My Hidden Lives // Prose

46. about young parents



My parents are following me down the dirt path from the beach toward the pier where the boat will pick us up. It is late in the afternoon, but the sun is still strong and I am sweating like mad underneath my Panama hat, squinting through plastic sunglasses with disapproval. I get like that sometimes – vexed over nothing at all, except maybe my own ideas of how time should be spent, none of which include a summer vacation with them on an island populated entirely by families with very small children, or very old parents. So I gaze into the distance, the open sea which lies there sprinkled with a few odd little islands and lighthouses. When I look back at my father and mother trailing behind, the resentment is almost entirely gone. I see them laughing at each other, and at me, making an act out of walking the distance to the pier. I realize then that they will not always be this young or this happy, that perhaps there will come a year when we don’t complete the ritual of a vacation together – in deed, that the day is creeping up when the three of us will not be a family at all, so to speak.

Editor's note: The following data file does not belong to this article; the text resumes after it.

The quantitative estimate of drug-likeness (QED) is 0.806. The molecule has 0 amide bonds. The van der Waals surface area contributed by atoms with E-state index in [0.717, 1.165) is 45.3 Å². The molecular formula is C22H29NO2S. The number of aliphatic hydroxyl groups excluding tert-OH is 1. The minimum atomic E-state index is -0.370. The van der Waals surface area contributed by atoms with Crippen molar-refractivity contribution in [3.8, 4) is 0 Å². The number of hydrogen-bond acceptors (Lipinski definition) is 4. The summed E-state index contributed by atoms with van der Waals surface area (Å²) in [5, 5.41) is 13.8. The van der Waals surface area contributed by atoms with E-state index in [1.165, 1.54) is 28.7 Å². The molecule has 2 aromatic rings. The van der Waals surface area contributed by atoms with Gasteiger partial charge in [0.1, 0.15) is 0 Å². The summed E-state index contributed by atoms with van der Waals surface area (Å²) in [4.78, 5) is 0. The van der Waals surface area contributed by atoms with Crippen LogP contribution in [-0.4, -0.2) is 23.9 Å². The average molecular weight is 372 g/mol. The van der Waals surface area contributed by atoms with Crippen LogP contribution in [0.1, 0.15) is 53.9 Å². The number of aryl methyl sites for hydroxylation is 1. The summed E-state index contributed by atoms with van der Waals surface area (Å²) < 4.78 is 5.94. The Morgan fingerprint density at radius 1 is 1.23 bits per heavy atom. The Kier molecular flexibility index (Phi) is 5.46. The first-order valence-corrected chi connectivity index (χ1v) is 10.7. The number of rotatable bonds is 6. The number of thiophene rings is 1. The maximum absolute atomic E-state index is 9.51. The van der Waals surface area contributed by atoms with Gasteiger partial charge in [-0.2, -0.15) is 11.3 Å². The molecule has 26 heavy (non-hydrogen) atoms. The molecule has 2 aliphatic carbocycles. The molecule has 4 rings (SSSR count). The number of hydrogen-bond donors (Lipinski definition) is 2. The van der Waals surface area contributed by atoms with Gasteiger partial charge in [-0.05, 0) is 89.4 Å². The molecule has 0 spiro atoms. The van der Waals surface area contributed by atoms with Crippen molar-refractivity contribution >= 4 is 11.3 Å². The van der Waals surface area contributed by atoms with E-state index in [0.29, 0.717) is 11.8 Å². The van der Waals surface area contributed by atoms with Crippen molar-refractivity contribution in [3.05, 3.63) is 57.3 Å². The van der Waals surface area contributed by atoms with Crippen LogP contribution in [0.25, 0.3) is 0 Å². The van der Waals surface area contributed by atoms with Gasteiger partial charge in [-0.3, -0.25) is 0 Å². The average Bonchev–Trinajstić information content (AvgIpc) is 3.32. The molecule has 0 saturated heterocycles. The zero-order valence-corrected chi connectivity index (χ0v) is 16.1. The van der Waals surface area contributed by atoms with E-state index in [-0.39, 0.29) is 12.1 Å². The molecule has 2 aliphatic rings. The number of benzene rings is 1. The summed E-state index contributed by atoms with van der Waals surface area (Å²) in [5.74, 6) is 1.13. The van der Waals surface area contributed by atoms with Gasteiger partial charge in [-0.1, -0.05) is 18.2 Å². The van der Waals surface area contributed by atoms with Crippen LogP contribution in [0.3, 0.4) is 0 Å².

There will be the two of them, in the flat I grew up in, and me, somewhere in the world, with only a memory of a family I once had to get me through the weekends and the holidays. So I look at them really closely, mother in her colorful dress and my blue polka-dot flip-flops, father with his Indiana Jones hat and black T-shirt, and many bags in which he carries his cameras. They are happy, so beautiful, and they are my parents. I don’t think I could be any more proud of them than I am in this moment. And I think, why did I ever want to stay at home and miss this? Why would I ever want to miss the time I can spend with them, when in reality there is not much of it left, not too much by a long shot – not enough.

If it were up to me, they would always be there on that path, enveloped in sunlight, walking toward me, and I would always be waiting – the dutiful daughter – for them to catch up and to hear their laughter, feel my mother’s hand grasp my arm and hang onto it, and fight my dad’s hand as he tries to ruffle my hair in a way you’d perhaps cuddle a cute dog or a very small boy. This is my first real adult memory: my beautiful, young parents, exhausted into calm happiness by the sun and the sea, laughing, as mischievous as they ever were.



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